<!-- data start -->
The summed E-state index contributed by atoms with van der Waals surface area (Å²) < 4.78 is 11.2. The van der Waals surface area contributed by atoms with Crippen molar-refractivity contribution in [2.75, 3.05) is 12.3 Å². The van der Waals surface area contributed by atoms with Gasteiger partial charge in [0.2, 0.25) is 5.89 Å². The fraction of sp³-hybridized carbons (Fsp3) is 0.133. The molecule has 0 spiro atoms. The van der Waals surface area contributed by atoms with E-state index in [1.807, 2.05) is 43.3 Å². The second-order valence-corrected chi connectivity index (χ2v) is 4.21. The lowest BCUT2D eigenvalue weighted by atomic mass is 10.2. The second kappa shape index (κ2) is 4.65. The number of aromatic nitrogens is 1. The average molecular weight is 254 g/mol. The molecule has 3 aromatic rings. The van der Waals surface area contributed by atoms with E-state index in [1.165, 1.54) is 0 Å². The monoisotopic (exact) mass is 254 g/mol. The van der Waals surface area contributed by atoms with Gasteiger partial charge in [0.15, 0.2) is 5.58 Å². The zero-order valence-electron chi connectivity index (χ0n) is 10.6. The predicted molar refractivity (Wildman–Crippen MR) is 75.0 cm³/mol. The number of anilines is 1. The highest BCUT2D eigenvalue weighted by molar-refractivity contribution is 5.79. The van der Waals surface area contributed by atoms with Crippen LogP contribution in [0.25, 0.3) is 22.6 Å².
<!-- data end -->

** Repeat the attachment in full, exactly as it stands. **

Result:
The summed E-state index contributed by atoms with van der Waals surface area (Å²) < 4.78 is 11.2. The van der Waals surface area contributed by atoms with Crippen molar-refractivity contribution in [2.75, 3.05) is 12.3 Å². The van der Waals surface area contributed by atoms with Gasteiger partial charge in [0.2, 0.25) is 5.89 Å². The fraction of sp³-hybridized carbons (Fsp3) is 0.133. The molecule has 0 spiro atoms. The van der Waals surface area contributed by atoms with E-state index in [1.807, 2.05) is 43.3 Å². The second-order valence-corrected chi connectivity index (χ2v) is 4.21. The lowest BCUT2D eigenvalue weighted by atomic mass is 10.2. The second kappa shape index (κ2) is 4.65. The number of aromatic nitrogens is 1. The average molecular weight is 254 g/mol. The molecule has 3 aromatic rings. The van der Waals surface area contributed by atoms with E-state index in [1.165, 1.54) is 0 Å². The monoisotopic (exact) mass is 254 g/mol. The van der Waals surface area contributed by atoms with Gasteiger partial charge in [0.15, 0.2) is 5.58 Å². The zero-order valence-electron chi connectivity index (χ0n) is 10.6. The predicted molar refractivity (Wildman–Crippen MR) is 75.0 cm³/mol. The number of anilines is 1. The highest BCUT2D eigenvalue weighted by molar-refractivity contribution is 5.79. The van der Waals surface area contributed by atoms with Crippen LogP contribution in [0.25, 0.3) is 22.6 Å².